Sit through “The Love Guru,” and you might seriously consider the possibility that Mike Myers has been abducted (temporarily, we hope) by visitors from another planet.
Can this work really come from the same inventive, outrageously clever mind that gave us the delightfully surprising “Wayne’s World” and the “Austin Powers” trilogy?
“The Love Guru” is really mislabeled. It should instead be called “The Mike Myers Show,” for what this juvenile gestation turns out to be is a series of gags better suited for “Saturday Night Live.” It’s the kind of impersonation that might leave us howling if Myers showed up once a week to dash off a five-minute skit featuring his title character. But in a movie, which seems too long even at 87 minutes, it’s an experience that leaves us more dismayed than entertained.
It’s Myers continuously center stage as Guru Pitka, a spiritual guide, damned, it seems, to play second fiddle to self-help meditation guru Deepak Chopra, who has a cameo late in the film. It’s Myers obsessed by and fixated on that region of the male anatomy that falls between the lower abdomen and the upper thighs.
Indeed, if there is a malady called “Testicilitis,” Myers is afflicted with it big time. Funny once or twice or a few more times, but with incessant rapidity, our 45-year-old Canadian creator cannot resist playing PG-13 games with all sorts of references to this masculine dimension.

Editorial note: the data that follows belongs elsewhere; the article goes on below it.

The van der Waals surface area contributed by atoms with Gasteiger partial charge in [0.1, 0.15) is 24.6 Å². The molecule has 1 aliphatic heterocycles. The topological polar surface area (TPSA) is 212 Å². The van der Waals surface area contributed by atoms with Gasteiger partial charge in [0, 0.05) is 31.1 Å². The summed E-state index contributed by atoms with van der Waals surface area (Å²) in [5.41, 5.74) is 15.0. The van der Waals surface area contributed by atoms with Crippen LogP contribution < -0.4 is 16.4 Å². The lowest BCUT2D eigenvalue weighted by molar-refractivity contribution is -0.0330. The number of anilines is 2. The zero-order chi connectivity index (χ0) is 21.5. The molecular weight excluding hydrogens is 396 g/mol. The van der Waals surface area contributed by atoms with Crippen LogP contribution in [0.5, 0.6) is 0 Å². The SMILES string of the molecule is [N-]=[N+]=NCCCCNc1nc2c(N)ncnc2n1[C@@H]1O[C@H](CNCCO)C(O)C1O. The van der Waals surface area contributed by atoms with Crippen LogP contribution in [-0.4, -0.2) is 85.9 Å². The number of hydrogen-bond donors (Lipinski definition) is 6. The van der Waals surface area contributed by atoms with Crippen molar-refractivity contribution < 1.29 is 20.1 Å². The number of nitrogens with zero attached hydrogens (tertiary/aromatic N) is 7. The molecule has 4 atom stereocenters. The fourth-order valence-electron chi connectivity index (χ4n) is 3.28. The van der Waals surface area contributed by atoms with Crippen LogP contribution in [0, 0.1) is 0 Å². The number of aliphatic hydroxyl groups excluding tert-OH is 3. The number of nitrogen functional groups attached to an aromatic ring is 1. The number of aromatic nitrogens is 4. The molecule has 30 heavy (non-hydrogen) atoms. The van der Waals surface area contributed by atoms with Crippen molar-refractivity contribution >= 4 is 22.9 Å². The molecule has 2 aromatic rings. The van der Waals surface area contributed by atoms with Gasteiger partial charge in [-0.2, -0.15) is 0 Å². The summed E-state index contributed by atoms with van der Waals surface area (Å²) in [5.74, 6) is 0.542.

When the film is not fixated on penis size, it switches to gags centered on urination and defecation, subjects sure to rouse the base instincts of a 13-year-old male. It’s harmless, but so beneath the level of lunatic genius we have come to associate with a product bearing the name of Mike Myers.
The action commences when the owner of the Toronto Maple Leafs (Jessica Alba) needs instant aid after her star player Darren Roanoke has been cuckolded by his wife. Played by Romany Malco, Roanoke has been unsaddled by a rink rival named Jacques “Le Coq” Grande (get it?), played by Justin Timberlake. The Maple Leafs’ coach is played by Verne Troyer, who was Mini-Me in the “Powers” movies. Here, he is the source and object of more jokes about size.
In flashbacks, we meet Pitka’s teacher, played by a cross-eyed Ben Kingsley. As if to show us he is one of the guys, despite his knightly title, Sir Ben is the source of more juvenile ribaldry. His character is named Tuggamypudha. Go ahead: try pronouncing it.
Helmed by first-time director Marco Schnabel, “The Love Guru” is further hindered by its aimlessness, lack of pacing and self-congratulatory humor that wears out its welcome. Obviously borrowing from “Best in Show,” Myers creates two commentators played by Stephen Colbert and John Oliver. Both have some funny moments, but even their shtick gets on our nerves.
Divide this movie into parts, and as I mentioned, you’d have some hilarious weekly skits for a variety show. But a string of skits is not a movie; it’s a train wreck waiting to happen. Be assured, this engine leaves the tracks long before we trudge out tired and disappointed.
‘The Love Guru’
DIRECTED BY Marco Schnabel
SCREENPLAY BY Mike Myers and Graham Gordy
STARRING Mike Myers, Jessica Alba, Justin Timberlake, Romany Malco, Verne Troyer, Ben Kingsley, John Oliver and Stephen Colbert
RUNNING TIME: 87 minutes